The 2016 postseason might mark a paradigm shift in how pitching staffs are handled in the playoffs. Two of the biggest stars of the postseason were trade-acquisition relievers: Andrew Miller of the Indians and Chapman for the Cubs. Chapman was used mostly in a traditional closer role, but Miller was used at various times in ballgames to get key outs. Both were counted on to pitch multiple scoreless innings in nearly every appearance. The Indians had the luxury of using Miller in the middle of games while still having an excellent closer in Cody Allen for the end of games. Indians manager Terry Francona was masterful in his bullpen usage although his decisions seemed unorthodox at times. It will be interesting to see if other teams follow the blueprint; looking to have one ace reliever to deploy at crucial moments in addition to a closer specifically for the end of games. Creativity was rewarded this postseason as successful teams got away from the rigid 7th inning guy-to-“set-up” man-to-closer format that was the norm as recently as last season for the champion Royals. In any event, managers should look to be much more aggressive with their best relievers’ workload in the postseason as Francona and Joe Maddon were this year.
The ironic thing about the Cubs winning the World Series in 2016 is how quickly they did it. The organization got serious about winning a championship in October 2011 when they hired president Theo Epstein and general manager Jed Hoyer. The two implemented a complete rebuilding plan which would ultimately rely on young talent to mature. The talent was progressing nicely when they decided to hire Maddon as manager in November 2014. Even though they were surely confident they would eventually become the best team in baseball, none of Epstein, Hoyer, or Maddon could have expected to win the World Series by 2016. After all, the club finished last in their division in 2012,’13, and ’14. The turn-around from 2012 to 2016 has been remarkable.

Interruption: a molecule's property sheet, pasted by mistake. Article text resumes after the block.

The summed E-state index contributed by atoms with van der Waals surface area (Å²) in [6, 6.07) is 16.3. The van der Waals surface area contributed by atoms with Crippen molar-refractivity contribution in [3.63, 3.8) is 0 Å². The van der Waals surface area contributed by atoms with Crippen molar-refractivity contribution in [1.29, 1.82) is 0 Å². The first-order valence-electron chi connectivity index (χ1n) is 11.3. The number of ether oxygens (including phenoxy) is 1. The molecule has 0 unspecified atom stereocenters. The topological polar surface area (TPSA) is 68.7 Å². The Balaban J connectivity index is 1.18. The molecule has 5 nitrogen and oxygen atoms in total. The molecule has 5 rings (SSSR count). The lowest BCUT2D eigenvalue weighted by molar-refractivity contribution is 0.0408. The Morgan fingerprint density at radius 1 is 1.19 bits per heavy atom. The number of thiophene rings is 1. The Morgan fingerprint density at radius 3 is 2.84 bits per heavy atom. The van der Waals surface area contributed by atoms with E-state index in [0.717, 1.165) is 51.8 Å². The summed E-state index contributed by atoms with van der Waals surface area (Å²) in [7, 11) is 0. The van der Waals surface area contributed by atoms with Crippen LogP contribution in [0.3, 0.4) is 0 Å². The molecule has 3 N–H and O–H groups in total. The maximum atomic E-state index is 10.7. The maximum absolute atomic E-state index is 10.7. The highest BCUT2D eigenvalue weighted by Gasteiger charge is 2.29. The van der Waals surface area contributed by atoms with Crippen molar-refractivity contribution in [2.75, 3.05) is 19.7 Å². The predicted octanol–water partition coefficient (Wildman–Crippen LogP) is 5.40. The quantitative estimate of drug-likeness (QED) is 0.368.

The Cubs have built their team with a nice mix of home-grown talent drafted by the organization and signing veterans with high price tags such as Heyward and Jon Lester. But perhaps their biggest gains have come from prospects via trade. Rizzo had merely had a taste of the majors with the Padres when the Cubs brain trust traded for him in 2012. Shortstop Addison Russell, Game 7 starter Kyle Hendricks, and Game 7 reliever Carl Edwards Jr. were all acquired in separate trades while they were still in the minors. While losing games from 2012-2014, the Cubs hit on numerous trades with an eye towards the future by gaining prospects who had already done the bulk of their developing in other organizations. When combined with homegrown talent such as Bryant and Javier Baez, the Cubs suddenly were ready to compete and spend money and thus filled out the roster with veterans like Lester, Heyward, World Series MVP Ben Zobrist, and Dexter Fowler. When teams at the bottom of the standings trade valuable players away to contending teams, it is vital that they receive valuable prospects in return. The team that it would appear has done the best job of that in 2016? The Yankees, who traded away both Miller and Chapman for prospect hauls.
Now that the “curse” has been lifted, there is speculation that a Cubs dynasty is underway. After all, the Cubs have a fantastic infield of twenty-somethings in place, multiple quality starting pitchers under contract, and a great manager in Maddon. But Lester, Zobrist, John Lackey, and Miguel Montero are aging on the wrong side of 30. Revered leader David Ross is retiring. Chapman is a free-agent due for a colossal payday (possibly going back to the Yankees). The bullpen outside of Chapman was suspect. The Cubs will be the favorites in 2017, and, obviously, contenders at worst. But it may take a few more clever moves from Epstein and Hoyer to make World Series titles on the Northside commonplace.